“Whilst not yet having projects on hold, the danger is that the financial uncertainty
created by Brexit will leave projects less likely to proceed, as funding is less certain.
Clients are certainly less optimistic now.”
Graph 4 : As a result of the referendum have you had any projects cancelled or put on hold?
Your view on the result
Finally, we asked about respondents’ assessment of the referendum result. It is fair to say that most of the design community do not think the nation made the right choice. Three quarters disagree with the statement that “in voting to leave the EU, the UK electorate has made the right decision”. Only 17% agree.
Graph 5 : Do you think that, in voting to leave the EU, the UK electorate has made the right decision?
“The vote to leave came as a total shock.
At a time when we need stability as a platform for growth the vote to leave
could not have come at a worse time producing uncertainty.”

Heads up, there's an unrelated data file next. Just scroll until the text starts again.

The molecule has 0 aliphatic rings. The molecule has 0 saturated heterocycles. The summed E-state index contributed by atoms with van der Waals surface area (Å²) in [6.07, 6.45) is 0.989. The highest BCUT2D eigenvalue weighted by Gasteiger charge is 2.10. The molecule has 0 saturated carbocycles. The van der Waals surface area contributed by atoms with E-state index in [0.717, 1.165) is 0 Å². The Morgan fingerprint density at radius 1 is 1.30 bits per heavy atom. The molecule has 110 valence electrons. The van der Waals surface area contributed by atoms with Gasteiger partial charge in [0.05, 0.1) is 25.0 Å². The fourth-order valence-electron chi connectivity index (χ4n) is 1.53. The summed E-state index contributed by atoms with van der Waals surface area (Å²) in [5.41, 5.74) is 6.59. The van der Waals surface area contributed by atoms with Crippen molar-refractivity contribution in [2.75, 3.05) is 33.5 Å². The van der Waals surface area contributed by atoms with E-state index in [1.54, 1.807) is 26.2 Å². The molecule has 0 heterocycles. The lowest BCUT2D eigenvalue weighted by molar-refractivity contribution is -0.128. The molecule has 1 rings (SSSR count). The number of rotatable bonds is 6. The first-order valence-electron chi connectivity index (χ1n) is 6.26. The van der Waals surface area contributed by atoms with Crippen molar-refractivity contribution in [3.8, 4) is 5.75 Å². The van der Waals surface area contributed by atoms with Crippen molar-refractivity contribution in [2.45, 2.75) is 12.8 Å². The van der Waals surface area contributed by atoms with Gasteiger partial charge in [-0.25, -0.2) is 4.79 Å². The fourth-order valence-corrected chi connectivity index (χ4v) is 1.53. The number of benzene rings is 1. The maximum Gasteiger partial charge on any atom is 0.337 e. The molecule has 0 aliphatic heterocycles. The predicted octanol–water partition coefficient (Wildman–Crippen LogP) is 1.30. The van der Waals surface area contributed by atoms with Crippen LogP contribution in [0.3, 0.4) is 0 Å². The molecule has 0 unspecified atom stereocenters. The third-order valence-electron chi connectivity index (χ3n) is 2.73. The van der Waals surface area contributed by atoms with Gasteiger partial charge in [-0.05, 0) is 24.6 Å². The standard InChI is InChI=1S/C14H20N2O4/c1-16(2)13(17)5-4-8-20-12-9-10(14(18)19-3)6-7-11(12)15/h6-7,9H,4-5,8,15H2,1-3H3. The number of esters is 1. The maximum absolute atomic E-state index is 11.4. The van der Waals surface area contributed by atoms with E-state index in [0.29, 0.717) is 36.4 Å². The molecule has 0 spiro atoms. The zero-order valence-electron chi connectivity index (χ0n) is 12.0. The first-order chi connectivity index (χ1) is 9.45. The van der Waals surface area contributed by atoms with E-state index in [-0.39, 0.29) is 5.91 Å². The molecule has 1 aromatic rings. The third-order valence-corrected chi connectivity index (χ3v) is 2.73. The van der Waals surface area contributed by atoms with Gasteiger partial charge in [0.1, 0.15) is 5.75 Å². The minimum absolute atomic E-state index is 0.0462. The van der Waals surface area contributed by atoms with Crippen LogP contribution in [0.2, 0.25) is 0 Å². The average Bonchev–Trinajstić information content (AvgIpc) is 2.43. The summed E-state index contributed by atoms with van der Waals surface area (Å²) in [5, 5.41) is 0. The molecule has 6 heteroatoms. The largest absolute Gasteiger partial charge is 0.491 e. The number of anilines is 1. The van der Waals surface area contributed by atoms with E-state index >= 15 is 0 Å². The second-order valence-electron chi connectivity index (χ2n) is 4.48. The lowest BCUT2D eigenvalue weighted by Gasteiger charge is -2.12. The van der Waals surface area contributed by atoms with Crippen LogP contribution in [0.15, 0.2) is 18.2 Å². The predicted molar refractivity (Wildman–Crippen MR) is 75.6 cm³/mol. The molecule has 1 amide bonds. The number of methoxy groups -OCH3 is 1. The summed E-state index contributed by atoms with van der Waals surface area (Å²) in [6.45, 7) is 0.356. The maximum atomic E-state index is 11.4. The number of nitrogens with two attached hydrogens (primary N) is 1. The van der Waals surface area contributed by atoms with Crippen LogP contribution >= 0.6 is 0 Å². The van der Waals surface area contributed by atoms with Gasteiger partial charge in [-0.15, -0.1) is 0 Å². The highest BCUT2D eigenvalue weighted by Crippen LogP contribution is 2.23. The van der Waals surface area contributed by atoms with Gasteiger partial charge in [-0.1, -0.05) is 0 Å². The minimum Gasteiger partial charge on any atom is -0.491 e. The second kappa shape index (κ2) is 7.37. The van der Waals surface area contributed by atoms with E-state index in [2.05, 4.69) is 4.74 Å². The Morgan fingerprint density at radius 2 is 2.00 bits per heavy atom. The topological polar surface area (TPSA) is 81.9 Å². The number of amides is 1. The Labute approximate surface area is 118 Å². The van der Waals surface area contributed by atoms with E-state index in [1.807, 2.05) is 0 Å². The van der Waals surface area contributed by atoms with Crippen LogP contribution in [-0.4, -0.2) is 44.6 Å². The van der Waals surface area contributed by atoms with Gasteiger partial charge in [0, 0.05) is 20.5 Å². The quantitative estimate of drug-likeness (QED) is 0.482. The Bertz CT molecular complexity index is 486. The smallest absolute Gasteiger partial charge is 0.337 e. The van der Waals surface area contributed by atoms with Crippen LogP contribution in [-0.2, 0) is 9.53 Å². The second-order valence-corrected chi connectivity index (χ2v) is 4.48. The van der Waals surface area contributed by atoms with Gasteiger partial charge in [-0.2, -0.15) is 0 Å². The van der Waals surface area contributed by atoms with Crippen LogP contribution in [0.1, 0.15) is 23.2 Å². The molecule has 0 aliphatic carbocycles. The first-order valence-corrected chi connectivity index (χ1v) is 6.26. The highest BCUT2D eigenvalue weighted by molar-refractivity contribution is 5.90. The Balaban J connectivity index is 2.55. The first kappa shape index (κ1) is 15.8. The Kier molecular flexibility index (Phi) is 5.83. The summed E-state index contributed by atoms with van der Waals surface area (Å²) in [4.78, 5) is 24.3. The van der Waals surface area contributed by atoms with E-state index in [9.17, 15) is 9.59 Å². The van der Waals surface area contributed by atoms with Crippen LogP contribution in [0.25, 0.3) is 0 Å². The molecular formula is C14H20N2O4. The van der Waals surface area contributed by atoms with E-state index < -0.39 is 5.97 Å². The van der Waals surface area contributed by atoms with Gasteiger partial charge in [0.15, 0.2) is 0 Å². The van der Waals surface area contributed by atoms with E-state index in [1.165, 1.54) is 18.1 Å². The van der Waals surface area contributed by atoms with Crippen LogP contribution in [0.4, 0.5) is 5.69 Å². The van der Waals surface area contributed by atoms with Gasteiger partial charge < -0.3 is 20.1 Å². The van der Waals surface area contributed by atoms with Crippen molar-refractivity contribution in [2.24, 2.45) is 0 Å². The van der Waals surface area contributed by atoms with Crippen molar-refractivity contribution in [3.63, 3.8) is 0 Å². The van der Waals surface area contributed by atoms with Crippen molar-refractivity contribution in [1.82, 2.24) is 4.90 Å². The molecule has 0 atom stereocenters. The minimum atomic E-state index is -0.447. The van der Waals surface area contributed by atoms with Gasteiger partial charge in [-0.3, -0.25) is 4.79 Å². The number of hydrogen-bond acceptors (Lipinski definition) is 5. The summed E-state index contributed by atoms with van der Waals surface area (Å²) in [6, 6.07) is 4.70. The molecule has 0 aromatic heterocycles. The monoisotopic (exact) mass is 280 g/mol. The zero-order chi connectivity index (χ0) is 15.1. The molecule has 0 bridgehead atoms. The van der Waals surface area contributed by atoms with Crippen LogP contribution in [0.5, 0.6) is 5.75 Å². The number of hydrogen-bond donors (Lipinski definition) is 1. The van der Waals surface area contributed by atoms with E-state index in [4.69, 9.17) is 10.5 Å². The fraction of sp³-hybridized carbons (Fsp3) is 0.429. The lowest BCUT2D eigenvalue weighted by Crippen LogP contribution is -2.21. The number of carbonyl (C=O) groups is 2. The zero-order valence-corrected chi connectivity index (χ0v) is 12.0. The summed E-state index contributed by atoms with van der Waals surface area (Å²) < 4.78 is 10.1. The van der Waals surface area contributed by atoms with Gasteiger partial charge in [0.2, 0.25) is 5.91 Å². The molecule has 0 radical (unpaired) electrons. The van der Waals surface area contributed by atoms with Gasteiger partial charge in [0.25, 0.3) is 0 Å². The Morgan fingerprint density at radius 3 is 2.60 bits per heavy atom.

“Change is always difficult; however, the benefits will be long lasting.”
So, that gives a summary of the findings of our survey. The NBS Economics Panel had a detailed discussion about the meaning of the referendum, and you can read about that in the RIBA Journal here .
One of the themes that emerged in that discussion is that we are in a period of great uncertainty. We don’t yet know what agreement with the EU will eventually emerge. It is only once we do, that we will start to have a clearer understanding of what Brexit means.
Over the coming months we at NBS will continue to monitor and report on the views of the design community. Thanks again to all who took part in our survey.